Ballads Founded on Anecdotes Relating to Animals/The Serpents
BALLAD THE THIRTEENTH.
Now blest be Providence divine,
Surpassing human skill!
That often takes from things malign,
The privilege of ill.
Good folks! who love a simple strain.
That seems like fancy's sound;
Rejoicing, when in nature's reign,
The marvellous is found,
As strange a tale, as history knows,
Accept in artless rhyme:
An honest Greek relates in prose,
This wonder of old time.
The antients gloried to describe,
And held such wonders dear;
For of the Psylli's signal tribe,
'Twas their delight to hear.
The Psylli were an Afric clan,
Of wond'rous power possest;
Fierce snakes, of enmity to man,
They could with ease divest.
This gift they boasted with delight,
A gift to them confin'd;
Exemption from the viper's bite,
Of most malignant kind.
This native gift they deem'd a test,
To prove their genuine race;
By every true-born child possest,
Not granted to the base!
In brains that burn from Afric suns,
Mad jealousy will rise,
Till thro' the heart the frenzy runs,
And bursts all tender ties.
A Lybian of this far fam'd clan,
Had dream'd his wife untrue,
And soon the madd'ning wretch began
His child with hate to view.
That child, which till his fatal dream
Was from base slander bred;
The happy sire, with joy extreme,
Had fondled, blest, and fed.
And never infant more deserv'd
To prove his father's joy:
Of two years old, and nobly nerv'd,
A brave Herculean boy.
Nature, with passion, long at strife,
Contended in his breast;
Till to expose his infant's life,
He form'd a deadly test!
No common trial would suffice,
For his suspicious mind;
His rage a trial would devise,
Of most tremendous kind.
Sansado, so the wretch was nam'd,
A cruel brother taught:
With equal jealousy inflam'd,
To aid his barb'rous thought.
Him, many a deadly snake to feed,
Sansado would engage;
And more, by many a noxious weed,
Exasperate their rage.
And now the settled day arrives,
Fixt for their savage joy;
To risk two unprotected lives,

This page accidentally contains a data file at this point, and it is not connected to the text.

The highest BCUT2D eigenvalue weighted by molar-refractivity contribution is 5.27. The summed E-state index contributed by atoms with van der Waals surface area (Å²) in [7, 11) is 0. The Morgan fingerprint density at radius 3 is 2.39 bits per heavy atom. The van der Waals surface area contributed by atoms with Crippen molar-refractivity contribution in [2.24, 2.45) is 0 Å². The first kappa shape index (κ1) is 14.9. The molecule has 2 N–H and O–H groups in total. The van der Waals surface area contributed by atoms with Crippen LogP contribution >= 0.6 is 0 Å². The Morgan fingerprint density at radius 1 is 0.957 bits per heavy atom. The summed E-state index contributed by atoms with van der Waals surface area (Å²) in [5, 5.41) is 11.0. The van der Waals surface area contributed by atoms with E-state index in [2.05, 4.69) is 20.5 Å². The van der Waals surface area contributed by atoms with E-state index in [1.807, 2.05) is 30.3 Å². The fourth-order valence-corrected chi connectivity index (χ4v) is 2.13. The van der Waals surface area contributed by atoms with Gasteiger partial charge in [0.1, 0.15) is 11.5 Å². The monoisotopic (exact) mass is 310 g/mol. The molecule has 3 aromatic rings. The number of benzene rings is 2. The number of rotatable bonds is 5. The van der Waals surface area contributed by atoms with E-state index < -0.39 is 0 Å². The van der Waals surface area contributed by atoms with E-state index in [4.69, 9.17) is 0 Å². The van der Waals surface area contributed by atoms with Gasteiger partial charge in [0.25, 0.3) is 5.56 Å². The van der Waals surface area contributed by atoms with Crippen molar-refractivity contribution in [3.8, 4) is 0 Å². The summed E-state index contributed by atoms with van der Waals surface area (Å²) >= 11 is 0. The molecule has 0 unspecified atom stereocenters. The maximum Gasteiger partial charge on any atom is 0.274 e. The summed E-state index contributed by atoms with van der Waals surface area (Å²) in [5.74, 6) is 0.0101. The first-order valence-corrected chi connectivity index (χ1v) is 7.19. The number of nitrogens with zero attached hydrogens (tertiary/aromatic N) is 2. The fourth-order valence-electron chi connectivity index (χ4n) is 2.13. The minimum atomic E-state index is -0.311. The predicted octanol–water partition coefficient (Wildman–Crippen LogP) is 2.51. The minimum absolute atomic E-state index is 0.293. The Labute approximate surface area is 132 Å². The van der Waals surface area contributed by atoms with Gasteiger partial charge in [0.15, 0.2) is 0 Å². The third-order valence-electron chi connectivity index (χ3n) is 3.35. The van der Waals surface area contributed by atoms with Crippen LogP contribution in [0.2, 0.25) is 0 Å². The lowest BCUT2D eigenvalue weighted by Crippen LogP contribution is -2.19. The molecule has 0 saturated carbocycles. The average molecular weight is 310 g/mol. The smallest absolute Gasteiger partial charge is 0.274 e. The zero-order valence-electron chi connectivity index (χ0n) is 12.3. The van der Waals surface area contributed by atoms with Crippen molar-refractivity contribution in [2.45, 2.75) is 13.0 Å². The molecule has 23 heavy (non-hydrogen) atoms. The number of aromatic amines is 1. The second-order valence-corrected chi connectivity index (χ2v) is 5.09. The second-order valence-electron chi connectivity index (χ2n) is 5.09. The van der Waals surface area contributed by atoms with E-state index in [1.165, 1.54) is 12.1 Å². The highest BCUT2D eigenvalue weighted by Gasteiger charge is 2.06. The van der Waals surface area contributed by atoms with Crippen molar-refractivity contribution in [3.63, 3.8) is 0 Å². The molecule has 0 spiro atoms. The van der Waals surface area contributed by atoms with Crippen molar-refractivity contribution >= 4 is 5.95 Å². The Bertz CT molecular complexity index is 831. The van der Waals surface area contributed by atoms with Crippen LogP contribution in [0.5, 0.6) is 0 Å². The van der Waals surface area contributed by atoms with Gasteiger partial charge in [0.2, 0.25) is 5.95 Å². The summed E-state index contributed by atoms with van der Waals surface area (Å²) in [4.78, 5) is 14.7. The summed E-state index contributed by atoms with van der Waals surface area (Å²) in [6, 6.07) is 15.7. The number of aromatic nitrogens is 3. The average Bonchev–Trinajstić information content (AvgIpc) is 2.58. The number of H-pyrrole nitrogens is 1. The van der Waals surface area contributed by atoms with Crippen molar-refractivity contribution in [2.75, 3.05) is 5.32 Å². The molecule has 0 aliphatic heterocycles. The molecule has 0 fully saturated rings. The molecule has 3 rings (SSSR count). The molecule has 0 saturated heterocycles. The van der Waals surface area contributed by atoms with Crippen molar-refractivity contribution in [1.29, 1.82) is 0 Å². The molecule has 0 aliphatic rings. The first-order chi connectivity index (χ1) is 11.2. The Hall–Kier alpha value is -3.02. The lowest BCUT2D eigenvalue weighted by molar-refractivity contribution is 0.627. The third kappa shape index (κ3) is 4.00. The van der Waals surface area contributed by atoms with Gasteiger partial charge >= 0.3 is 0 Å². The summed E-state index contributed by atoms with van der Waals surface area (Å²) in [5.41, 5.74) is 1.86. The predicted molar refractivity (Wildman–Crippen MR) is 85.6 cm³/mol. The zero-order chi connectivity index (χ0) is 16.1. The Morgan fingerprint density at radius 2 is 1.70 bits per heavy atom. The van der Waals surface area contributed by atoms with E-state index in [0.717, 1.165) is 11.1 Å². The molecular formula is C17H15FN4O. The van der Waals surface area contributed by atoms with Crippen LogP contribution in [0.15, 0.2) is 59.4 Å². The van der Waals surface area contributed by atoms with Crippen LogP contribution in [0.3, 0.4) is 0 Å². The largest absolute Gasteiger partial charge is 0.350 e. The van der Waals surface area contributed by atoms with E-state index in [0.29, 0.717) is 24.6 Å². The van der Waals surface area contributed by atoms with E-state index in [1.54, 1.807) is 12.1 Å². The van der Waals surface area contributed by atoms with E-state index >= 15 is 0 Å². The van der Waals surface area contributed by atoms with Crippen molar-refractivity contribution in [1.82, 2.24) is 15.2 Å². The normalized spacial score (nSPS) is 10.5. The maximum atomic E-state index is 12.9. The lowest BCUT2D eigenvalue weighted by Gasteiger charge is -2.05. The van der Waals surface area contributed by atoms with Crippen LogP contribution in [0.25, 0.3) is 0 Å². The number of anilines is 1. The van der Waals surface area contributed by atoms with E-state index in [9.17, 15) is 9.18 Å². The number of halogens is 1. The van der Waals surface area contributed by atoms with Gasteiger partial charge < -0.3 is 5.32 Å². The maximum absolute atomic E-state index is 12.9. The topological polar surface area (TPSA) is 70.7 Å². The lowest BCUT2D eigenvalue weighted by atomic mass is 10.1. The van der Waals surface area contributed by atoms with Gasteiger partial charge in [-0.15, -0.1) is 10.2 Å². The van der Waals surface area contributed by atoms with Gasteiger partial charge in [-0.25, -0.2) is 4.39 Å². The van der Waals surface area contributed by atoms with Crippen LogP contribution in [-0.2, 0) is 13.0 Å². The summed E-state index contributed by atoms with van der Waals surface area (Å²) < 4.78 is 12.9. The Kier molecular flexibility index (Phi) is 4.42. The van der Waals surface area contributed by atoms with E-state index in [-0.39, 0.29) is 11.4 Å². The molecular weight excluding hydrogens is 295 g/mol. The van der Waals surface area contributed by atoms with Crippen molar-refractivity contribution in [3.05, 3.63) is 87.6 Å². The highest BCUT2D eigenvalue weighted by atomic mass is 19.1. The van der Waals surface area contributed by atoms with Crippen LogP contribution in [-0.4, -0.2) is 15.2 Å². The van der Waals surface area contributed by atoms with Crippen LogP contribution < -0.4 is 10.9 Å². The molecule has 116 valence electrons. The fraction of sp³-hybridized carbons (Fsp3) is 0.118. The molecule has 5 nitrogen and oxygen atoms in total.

Poor Neela and her boy.
For if, so jealous rage decreed,
One reptile wounds the child;
Neela upon that couch must bleed,
They think she has defil'd.
God save thee Neela in a strife,
By nature's heart abhorr'd:
And God defend each hapless wife,
Who has a jealous lord!
But see the brothers, bent on ill!
Neela yet kind and calm,
Beholds a knot of Snakes, that fill
A basket made of palm!
No fear her blameless mind alarms:
But quick with scornful joy,
One basely holds her by the arms;
One grasps her fondling boy.
The sire himself, with gesture wild,
His thoughtless offspring takes;
And seats his unoffending child
Amidst these angry Snakes!
Angry at first, they foam'd around
The boy, who on them prest;
He unappall'd sat gayly crown'd,
With many a shining crest!
Stretching his little hands he play'd,
Unconscious of a fear,
With all the monsters he survey'd,
And smil'd at every spear.
Now free, but with a fixt disdain,
Behold the mother stand!
She frowns upon the brothers twain,
Nor takes the proffer'd hand.
"Do not, dear wife, my kindness shun,
Henceforth my comfort be;
And let us jointly bless my son,
Who witnesses for thee;"
So with quick speed Sansado cried,
With mingled joy and shame:
The noble Neela, thus replied,
With eyes of temperate flame.
"No, I renounce thee, and thy roof:
For Heaven who shields my young,
Bids me abjure thy love, not proof
'Gainst slander's vip'rous tongue."
"It is my duty to desert
A guard I must despise:
Farewell weak man, my child unhurt
On Providence relies."
"Now brave; a coward he might turn
Beneath thy base controul;
But from his mother he shall learn,
The empire of the soul."
She spoke, she kept, with truth most rare,
Her purpose nobly wild,
And made, by her maternal care,
A hero of her child.